My Experience with Self-Publishing

When I first published Hurst’s Wurst back in 1995, I knew it wasn’t a subject that would likely be accepted by a major publishing company. I just wanted to share the fruits of my research labors with others. Profit really wasn’t a motivating factor for me.

So I typed up a final manuscript on whatever typewriter I owned at the time, literally cut and pasted Xerox copies of a few pictures onto it, and ran off copies and had them bound at the local Kinko’s Copies. I had worked there while in college, so I knew a few tricks to make the finished product look presentable. I donated a copy to the Tennessee Room at the Jackson-Madison County Library and to the Tennessee State Library and Archives. I sold the others over the years, but I was never satisfied with the way they turned out. What I really wanted was to see it published just like those in the bookstores.

A few years later, I wrote a book about the history of minor league baseball in Jackson, TN. Like Hurst’s Wurst, I knew it had limited appeal but still I felt there was still an audience for it. In 1999, my wife and I spent about $3,000 and I had it printed as a perfect bound paperback book. I did find readers who were interested enough to buy a copy and I broke even on the investment.

I wanted to produce the same quality work for my other books as well. But I didn’t have the extra money to do it for all of them. Earlier this year, I learned about Print On Demand publishing (or POD) and I came across a website called Lulu. With Lulu, there are no upfront costs involved and one could produce as few as one copy of their work at a time. The minimum number of books is typically 500 through a book printer, so this was ideal for a poor writer like me!

It does take a working knowledge of Microsoft Word (or other word processing software) to get started and a lot of patience. But if you’re like me and enjoy being part of the whole publishing process–writing, layout, and design–POD companies such as Lulu are wonderful. I won’t pretend that I know everything about it (I’m battling a troublesome cover for Hurst’s Wurst as we speak), but it’s nice to see your finished work the way you want it to be seen.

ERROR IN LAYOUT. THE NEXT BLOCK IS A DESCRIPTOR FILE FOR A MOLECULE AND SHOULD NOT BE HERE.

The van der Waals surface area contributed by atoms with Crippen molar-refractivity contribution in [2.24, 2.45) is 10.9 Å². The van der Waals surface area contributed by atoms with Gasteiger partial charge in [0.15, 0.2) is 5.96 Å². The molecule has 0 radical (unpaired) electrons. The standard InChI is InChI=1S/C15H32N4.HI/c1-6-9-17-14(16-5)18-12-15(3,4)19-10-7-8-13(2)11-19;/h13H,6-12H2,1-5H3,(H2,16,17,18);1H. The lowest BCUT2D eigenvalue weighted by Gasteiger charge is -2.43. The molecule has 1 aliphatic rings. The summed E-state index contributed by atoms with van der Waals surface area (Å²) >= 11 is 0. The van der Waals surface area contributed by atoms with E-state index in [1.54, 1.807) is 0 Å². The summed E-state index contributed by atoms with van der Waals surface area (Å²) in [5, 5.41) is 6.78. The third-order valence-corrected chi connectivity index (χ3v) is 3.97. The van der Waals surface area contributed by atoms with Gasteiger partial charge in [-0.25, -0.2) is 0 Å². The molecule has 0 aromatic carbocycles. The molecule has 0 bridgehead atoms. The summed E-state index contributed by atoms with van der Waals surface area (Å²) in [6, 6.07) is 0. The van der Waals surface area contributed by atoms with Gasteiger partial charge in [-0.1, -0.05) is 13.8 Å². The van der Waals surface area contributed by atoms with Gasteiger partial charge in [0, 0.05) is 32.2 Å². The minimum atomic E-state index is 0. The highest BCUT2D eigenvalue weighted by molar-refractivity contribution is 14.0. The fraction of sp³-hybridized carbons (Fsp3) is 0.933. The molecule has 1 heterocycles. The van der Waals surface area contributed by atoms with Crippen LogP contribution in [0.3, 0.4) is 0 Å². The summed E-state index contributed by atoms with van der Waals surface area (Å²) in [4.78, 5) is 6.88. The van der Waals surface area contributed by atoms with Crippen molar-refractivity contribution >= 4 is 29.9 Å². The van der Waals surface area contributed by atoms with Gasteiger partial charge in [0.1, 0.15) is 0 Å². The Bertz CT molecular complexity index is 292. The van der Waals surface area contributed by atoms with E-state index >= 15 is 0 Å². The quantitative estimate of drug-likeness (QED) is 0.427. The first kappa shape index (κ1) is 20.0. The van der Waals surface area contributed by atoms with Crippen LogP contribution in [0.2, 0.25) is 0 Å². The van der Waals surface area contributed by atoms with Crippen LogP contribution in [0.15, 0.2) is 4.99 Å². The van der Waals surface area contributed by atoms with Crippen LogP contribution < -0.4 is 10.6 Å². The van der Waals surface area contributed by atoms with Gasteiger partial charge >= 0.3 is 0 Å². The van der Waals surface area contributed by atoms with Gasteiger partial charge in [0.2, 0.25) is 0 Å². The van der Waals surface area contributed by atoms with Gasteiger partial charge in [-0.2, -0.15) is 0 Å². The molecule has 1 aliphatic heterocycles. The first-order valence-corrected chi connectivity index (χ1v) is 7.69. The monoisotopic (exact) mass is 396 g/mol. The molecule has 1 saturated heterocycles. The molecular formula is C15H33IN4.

Hurst’s Wurst is Finally Done

Welcome to my first entry in my new blog! Hopefully they will interesting, entertaining, or sad enough for you to check back from time to time and see what’s up. I’ll do my best to write something either here or on the website at least every other day.

I feel as if a giant weight has been lifted from my shoulders. What began as a little rewriting here and there became a much more involved revision of my book Hurst’s Wurst: Col. Fielding Hurst and the Sixth Tennessee Cavalry U.S.A. that took me a year-and-a-half to complete. Like all my books, it’s self-published so there’s no big bankroll in NYC sending me royalty checks. It’s all up to me to spread the word. But that’s the way I like it! I am using the publishing services of Lulu for the printing. I’ve been impressed with their work thus far and I’m looking forward to my first proof copy arriving in the mail early next week.

This is the fourth edition of a book that began in 1993 as a typewritten manuscript (I didn’t own a PC at the time) photocopied at Kinko’s Copies, where I worked when I was in college. Fourteen years later, it will be published as I always hoped one day it would: as a hardbound (and softbound), professional quality book. It has probably been my most popular work to date based on the letters and e-mails I’ve received over the last five years or so asking if I had any copies left. I wanted something better than a photocopied manuscript, but it wasn’t until I discovered Lulu that I was able to produce the kind of book I wanted.

Thank you to everyone who has already pre-ordered books so far. It’s humbling to know readers are interested in what I write. I’ll do my best to ship your copies as soon as I receive them. I will keep everyone posted.